The main concern in the long-term clinical management of adults with NF-1 is the identification of patients at high risk for MPNSTs developed from pre-existing internal neurofibromas. At present, no effective treatment is available for MPNST untreatable by surgery. New treatments are usually approved based on proof of efficacy in a controlled trial. When conducting controlled trials, an important consideration is patient selection based on severity of illness. Controlled trials in adults with NF-1 should target patients who have a high-risk phenotype defined by the presence of SC-NF. Patients with a high risk of internal neurofibromas must be therefore identified as potential new therapies are being developed. For instance, there are at least seven phase II/III trials in which the internal neurofibromas are being treated by targeted therapy such as ranibizumab, niltotinib... (clinicaltrials.gov). In addition, we believe that targeted therapy will be of greater efficacy on non-transformed internal neurofibromas. At present time, an annual careful clinical examination is recommended for all patients with NF1 in order to detect clinical symptoms associated with MPNSTs such as pain, neurological deficit and enlargement of a pre-existing peripheral nerve sheath tumour [11]. Routine MRI screening, which is highly reliable for detecting internal neurofibromas, is not recommended in patients without the alarming clinical signs mentioned above [12]. It is therefore critical to precisely clinically identify the patients with the maximum likelihood of having internal neurofibromas and to closely follow them by it iterating MRI. The first step is to assess recognizable clinical features as potential predictors of morbidity and mortality in order to further improve the clinical management of NF1. We recently developed a clinical score for predicting the presence of internal neurofibromas in adults with NF1. The NF1Score, computed via a linear combination of four variables (age ≤ 30 years, fewer than six café-au-lait spots, no cutaneous neurofibromas, and two or more SC-NFs), can be used to accurately predict the presence of internal neurofibromas in NF-1 patients and help target patients for now emerging clinical trial [6]. The high point scoring of the NF1Score is the presence of SC-NFs. SC-NFs were highly associated with having internal neurofibromas (OR, 4.7; 95%CI, 2.1-10.5) [6]. The second step, our present work, was to confirm and explain a detailed and unbiased characterisation of the links between internal neurofibromas and SC-NFs. To our knowledge, this was the first controlled study involving a detailed characterization of the relationship between SC-NFs, internal neurofibromas, and peripheral neuropathies in adults with NF-1.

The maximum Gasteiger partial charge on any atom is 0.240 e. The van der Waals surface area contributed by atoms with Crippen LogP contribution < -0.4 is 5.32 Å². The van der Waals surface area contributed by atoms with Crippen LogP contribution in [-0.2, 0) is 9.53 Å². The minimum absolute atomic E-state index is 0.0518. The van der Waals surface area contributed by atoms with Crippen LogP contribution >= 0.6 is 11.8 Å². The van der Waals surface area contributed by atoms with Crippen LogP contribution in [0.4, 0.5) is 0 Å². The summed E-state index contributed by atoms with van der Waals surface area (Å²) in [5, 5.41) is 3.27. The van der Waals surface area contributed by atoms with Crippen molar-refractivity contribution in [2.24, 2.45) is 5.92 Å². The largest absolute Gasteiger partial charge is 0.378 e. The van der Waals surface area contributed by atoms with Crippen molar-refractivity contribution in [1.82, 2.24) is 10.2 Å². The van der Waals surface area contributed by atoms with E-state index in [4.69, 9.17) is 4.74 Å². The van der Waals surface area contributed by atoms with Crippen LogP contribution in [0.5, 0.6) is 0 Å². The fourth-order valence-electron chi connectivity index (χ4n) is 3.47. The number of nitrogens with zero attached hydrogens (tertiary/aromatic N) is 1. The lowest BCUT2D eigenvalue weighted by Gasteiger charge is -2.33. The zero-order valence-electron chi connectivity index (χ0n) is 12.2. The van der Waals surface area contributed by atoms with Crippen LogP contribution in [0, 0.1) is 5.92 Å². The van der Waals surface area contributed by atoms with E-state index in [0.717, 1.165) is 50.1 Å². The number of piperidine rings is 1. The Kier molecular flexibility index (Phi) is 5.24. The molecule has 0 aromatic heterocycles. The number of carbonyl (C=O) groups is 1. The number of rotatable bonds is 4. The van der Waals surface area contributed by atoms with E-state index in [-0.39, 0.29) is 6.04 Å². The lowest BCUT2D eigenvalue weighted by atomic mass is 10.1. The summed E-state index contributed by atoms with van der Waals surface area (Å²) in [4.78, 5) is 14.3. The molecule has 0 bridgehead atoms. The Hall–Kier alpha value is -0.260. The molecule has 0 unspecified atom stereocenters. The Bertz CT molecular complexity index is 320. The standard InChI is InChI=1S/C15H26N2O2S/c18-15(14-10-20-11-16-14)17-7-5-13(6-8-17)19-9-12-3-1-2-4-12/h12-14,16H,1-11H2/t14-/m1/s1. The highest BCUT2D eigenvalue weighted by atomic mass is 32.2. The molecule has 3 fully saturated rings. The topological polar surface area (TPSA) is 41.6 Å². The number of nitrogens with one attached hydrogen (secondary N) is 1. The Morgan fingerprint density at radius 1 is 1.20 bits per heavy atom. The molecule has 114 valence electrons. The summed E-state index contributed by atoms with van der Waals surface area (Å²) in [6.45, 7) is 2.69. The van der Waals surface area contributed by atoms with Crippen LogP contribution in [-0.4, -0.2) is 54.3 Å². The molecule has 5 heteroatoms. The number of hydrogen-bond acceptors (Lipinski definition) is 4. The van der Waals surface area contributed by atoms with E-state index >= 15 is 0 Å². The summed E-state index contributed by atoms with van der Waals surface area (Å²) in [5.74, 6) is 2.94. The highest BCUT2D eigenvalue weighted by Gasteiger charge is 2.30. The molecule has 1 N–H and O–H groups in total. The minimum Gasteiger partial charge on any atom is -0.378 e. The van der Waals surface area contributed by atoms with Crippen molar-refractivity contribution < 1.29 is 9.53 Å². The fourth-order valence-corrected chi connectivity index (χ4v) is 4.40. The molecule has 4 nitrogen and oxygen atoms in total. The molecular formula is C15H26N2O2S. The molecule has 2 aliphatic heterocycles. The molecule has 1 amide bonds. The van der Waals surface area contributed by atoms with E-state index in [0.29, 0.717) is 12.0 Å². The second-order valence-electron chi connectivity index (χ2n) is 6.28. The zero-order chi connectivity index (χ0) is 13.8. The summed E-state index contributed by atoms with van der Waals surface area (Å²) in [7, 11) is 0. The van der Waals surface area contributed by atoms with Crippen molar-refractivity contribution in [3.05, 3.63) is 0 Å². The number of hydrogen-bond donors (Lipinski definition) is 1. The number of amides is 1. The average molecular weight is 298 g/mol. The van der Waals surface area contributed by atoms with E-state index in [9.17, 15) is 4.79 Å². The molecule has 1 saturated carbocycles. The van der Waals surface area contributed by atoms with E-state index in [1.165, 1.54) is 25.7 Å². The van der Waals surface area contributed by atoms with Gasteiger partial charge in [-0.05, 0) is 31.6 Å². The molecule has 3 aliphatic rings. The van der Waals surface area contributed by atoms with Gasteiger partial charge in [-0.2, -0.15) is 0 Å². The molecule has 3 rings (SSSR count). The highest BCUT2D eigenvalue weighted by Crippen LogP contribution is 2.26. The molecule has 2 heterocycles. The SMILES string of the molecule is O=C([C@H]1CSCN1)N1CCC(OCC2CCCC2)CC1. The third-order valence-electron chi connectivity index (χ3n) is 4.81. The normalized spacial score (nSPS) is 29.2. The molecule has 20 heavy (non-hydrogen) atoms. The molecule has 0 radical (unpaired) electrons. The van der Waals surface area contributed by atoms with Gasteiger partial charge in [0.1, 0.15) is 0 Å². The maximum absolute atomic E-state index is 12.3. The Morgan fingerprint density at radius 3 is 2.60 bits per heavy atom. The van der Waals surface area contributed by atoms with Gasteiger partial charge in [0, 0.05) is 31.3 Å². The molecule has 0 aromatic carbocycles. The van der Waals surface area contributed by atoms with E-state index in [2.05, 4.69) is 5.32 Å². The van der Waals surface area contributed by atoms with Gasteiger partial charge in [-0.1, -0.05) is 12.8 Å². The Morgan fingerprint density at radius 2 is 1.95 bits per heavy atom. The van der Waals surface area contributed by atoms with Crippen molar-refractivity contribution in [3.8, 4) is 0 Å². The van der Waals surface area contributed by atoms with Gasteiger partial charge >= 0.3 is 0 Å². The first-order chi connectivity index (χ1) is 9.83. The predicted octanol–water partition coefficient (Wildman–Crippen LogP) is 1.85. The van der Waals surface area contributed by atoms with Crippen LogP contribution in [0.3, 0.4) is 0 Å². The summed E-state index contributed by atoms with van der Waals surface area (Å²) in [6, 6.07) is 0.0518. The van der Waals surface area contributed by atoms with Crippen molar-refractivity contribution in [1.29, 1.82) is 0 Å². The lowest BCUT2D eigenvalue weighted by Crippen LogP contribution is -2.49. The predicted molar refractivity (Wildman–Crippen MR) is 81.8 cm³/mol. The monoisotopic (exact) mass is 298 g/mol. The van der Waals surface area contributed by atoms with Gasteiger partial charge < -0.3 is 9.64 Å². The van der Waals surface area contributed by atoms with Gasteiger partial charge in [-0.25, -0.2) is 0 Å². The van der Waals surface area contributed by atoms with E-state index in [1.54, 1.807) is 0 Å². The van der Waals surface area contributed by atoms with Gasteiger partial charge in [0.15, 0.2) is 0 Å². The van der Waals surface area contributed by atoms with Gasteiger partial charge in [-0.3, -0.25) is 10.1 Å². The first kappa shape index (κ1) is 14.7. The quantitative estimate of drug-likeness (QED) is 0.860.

The internal validity of this study depends on many factors, including the unbiased recruitment of cases and controls and the accuracy of the information obtained about the presence of internal neurofibromas. MRI, an extremely reliable method for detecting internal neurofibromas, was performed routinely in all our cases and controls. Assessment bias was minimized by having the MRI data reviewed by senior radiologist (PB) who was unaware of the clinical data. Assessment bias was minimized by having the electrophysiological data reviewed by senior physiologist (JPL) who was unaware of the MRI data. Clinical information regarding the neuropathy was not available. However, according to our experience the diffuse symmetric peripheral neuropathies related to NF-1 are asymptomatic or pauci-symptomatic with minor sensory manifestations [7].